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A consonant formed by the audible release of the airstream after complete closure of the glottis. It is widespread in some nonstandard English accents, and in some other languages, such as Arabic, it is a standard consonant.
- ‘He is Scottish at a time when it is no longer a disadvantage to have a glottal stop and a colourful vocabulary.’
- ‘Let's imagine a language that adds glottal stops to beginnings of words if they start with vowels, and deletes final vowels.’
- ‘The most common ‘offences’ are the glottal stop, where the t's and d's are dropped from the end of words, and the distortion of vowel sounds.’
- ‘In many urban dialects of British English, however, glottal stops are more widely used, particularly by younger working-class speakers in London, Glasgow, etc.’
- ‘She talks in an aggressive estuary accent, liberally dotted with glottal stops.’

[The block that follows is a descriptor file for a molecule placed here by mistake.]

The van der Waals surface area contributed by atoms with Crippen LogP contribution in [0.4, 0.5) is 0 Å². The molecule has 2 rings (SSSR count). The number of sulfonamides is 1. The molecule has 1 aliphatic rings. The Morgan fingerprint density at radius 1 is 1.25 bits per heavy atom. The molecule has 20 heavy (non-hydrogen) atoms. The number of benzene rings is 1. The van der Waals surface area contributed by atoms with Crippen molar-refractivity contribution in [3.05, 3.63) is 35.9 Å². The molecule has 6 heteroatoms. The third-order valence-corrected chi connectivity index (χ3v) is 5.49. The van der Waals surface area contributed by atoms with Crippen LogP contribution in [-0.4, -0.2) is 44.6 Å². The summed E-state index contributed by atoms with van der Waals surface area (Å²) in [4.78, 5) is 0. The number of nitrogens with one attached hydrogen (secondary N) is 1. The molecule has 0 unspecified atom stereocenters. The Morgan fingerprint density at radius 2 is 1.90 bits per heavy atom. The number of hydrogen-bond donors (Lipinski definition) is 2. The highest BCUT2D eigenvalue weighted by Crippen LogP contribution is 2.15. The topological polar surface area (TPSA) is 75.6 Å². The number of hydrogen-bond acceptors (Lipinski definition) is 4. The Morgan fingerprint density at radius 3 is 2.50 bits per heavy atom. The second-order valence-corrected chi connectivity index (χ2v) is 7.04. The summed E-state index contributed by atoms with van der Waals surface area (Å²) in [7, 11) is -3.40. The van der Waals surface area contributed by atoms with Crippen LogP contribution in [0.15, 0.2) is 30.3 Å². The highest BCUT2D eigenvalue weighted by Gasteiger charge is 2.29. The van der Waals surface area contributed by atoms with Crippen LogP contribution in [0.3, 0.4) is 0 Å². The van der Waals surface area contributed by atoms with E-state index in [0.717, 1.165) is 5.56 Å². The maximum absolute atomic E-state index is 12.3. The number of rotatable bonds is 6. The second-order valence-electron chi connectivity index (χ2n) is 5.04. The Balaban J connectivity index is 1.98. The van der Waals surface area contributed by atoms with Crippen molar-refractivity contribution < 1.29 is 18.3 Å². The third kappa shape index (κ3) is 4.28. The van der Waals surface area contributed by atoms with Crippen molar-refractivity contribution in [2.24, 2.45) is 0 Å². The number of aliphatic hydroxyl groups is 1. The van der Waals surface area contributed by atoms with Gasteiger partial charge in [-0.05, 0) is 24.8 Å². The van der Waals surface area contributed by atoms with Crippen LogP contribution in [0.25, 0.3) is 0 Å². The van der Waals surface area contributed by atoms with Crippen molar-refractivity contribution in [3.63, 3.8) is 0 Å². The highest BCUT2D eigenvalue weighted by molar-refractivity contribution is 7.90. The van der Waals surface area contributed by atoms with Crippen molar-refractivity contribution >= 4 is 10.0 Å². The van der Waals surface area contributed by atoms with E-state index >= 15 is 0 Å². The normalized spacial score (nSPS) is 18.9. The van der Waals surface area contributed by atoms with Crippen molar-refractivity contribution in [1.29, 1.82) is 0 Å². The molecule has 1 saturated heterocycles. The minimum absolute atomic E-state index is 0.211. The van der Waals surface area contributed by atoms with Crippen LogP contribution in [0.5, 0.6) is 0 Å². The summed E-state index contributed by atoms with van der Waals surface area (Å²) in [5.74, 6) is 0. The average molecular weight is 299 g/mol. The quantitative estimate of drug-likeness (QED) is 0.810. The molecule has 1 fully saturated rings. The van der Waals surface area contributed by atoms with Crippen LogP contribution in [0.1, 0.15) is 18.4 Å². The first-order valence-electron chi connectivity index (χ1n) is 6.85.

- ‘Not only is the glottal stop in the ascendancy in its former stamping-ground, but it is spreading eastwards to assault the tender eardrums of well-heeled Edinburghers.’
- ‘Most English speakers find it difficult to articulate a vowel without the support of an initial consonant, the default being the glottal stop.’
- ‘The glottal stop earns its own chapter, being such a dialectic phenomenon.’
- ‘No previous knowledge is required, although familiarity with the glottal stop and tolerance of torrential profanity is a necessity.’
- ‘In English, lots of people would pronounce witness with a glottal stop right before the [n].’
- ‘The true meaning of the glottal stop could be found on Upper Street with a quarter of a million people singing: ‘We are unbea-able!’’
- ‘Unlike the other Scandinavian languages, Danish makes use of the guttural ‘r’ and the glottal stop.’
- ‘Phoneticians disagree as to whether the glottal stop precedes or follows the consonant.’
- ‘This brief disruption of the pitch is a sign of some kind of glottal stricture, short of a full glottal stop.’
- ‘It's a very short syllable, almost a grunt, and the final /t/ tends to vanish into a glottal stop.’
- ‘In English, words that would otherwise begin with a vowel have a glottal stop inserted.’
- ‘An apostrophe called a glottal stop (’) represents a space and a slight pause.’
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